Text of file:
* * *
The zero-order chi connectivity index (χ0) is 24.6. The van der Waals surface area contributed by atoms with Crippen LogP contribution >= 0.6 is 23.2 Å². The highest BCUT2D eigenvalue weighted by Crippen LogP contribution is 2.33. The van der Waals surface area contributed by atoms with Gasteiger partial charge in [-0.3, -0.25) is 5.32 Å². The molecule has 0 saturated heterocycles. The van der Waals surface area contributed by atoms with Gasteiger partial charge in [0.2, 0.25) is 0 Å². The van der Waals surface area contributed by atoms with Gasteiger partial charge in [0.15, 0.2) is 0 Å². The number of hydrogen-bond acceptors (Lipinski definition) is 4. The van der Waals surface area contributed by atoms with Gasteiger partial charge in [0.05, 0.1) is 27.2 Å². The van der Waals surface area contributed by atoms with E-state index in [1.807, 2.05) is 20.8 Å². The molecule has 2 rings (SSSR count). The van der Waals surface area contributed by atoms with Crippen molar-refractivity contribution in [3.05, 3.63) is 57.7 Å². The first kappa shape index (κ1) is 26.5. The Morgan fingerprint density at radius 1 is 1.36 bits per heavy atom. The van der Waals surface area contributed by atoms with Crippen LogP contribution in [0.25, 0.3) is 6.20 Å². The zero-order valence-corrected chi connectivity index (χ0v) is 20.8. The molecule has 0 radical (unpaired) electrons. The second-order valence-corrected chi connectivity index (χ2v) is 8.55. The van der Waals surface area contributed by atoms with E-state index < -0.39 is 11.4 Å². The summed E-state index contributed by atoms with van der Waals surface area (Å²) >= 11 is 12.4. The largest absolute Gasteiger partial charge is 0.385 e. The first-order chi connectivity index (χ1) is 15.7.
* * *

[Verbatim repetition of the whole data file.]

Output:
The zero-order chi connectivity index (χ0) is 24.6. The van der Waals surface area contributed by atoms with Crippen LogP contribution >= 0.6 is 23.2 Å². The highest BCUT2D eigenvalue weighted by Crippen LogP contribution is 2.33. The van der Waals surface area contributed by atoms with Gasteiger partial charge in [-0.3, -0.25) is 5.32 Å². The molecule has 0 saturated heterocycles. The van der Waals surface area contributed by atoms with Gasteiger partial charge in [0.2, 0.25) is 0 Å². The van der Waals surface area contributed by atoms with Gasteiger partial charge in [0.15, 0.2) is 0 Å². The number of hydrogen-bond acceptors (Lipinski definition) is 4. The van der Waals surface area contributed by atoms with Gasteiger partial charge in [0.05, 0.1) is 27.2 Å². The van der Waals surface area contributed by atoms with E-state index in [1.807, 2.05) is 20.8 Å². The molecule has 2 rings (SSSR count). The van der Waals surface area contributed by atoms with Crippen molar-refractivity contribution in [3.05, 3.63) is 57.7 Å². The first kappa shape index (κ1) is 26.5. The Morgan fingerprint density at radius 1 is 1.36 bits per heavy atom. The van der Waals surface area contributed by atoms with Crippen LogP contribution in [0.25, 0.3) is 6.20 Å². The zero-order valence-corrected chi connectivity index (χ0v) is 20.8. The molecule has 0 radical (unpaired) electrons. The second-order valence-corrected chi connectivity index (χ2v) is 8.55. The van der Waals surface area contributed by atoms with E-state index < -0.39 is 11.4 Å². The summed E-state index contributed by atoms with van der Waals surface area (Å²) >= 11 is 12.4. The largest absolute Gasteiger partial charge is 0.385 e. The first-order chi connectivity index (χ1) is 15.7.